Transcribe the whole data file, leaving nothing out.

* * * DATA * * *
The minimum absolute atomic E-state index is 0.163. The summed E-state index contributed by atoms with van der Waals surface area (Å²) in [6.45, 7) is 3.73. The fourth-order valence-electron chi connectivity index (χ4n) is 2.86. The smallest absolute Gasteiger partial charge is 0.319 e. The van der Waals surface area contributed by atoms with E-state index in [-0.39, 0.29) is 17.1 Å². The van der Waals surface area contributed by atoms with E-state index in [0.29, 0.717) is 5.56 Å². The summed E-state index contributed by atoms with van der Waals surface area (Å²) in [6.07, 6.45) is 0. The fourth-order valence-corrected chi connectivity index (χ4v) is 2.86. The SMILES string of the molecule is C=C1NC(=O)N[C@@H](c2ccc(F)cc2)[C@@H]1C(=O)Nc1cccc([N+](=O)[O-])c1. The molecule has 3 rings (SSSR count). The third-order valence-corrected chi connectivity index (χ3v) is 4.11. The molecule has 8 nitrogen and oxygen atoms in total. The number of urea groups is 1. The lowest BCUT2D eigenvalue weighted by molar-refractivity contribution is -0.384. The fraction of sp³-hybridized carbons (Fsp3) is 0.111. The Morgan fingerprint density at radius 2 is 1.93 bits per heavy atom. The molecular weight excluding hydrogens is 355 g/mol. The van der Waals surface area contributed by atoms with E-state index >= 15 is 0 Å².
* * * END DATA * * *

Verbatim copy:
The minimum absolute atomic E-state index is 0.163. The summed E-state index contributed by atoms with van der Waals surface area (Å²) in [6.45, 7) is 3.73. The fourth-order valence-electron chi connectivity index (χ4n) is 2.86. The smallest absolute Gasteiger partial charge is 0.319 e. The van der Waals surface area contributed by atoms with E-state index in [-0.39, 0.29) is 17.1 Å². The van der Waals surface area contributed by atoms with E-state index in [0.29, 0.717) is 5.56 Å². The summed E-state index contributed by atoms with van der Waals surface area (Å²) in [6.07, 6.45) is 0. The fourth-order valence-corrected chi connectivity index (χ4v) is 2.86. The SMILES string of the molecule is C=C1NC(=O)N[C@@H](c2ccc(F)cc2)[C@@H]1C(=O)Nc1cccc([N+](=O)[O-])c1. The molecule has 3 rings (SSSR count). The third-order valence-corrected chi connectivity index (χ3v) is 4.11. The molecule has 8 nitrogen and oxygen atoms in total. The number of urea groups is 1. The lowest BCUT2D eigenvalue weighted by molar-refractivity contribution is -0.384. The fraction of sp³-hybridized carbons (Fsp3) is 0.111. The Morgan fingerprint density at radius 2 is 1.93 bits per heavy atom. The molecular weight excluding hydrogens is 355 g/mol. The van der Waals surface area contributed by atoms with E-state index >= 15 is 0 Å².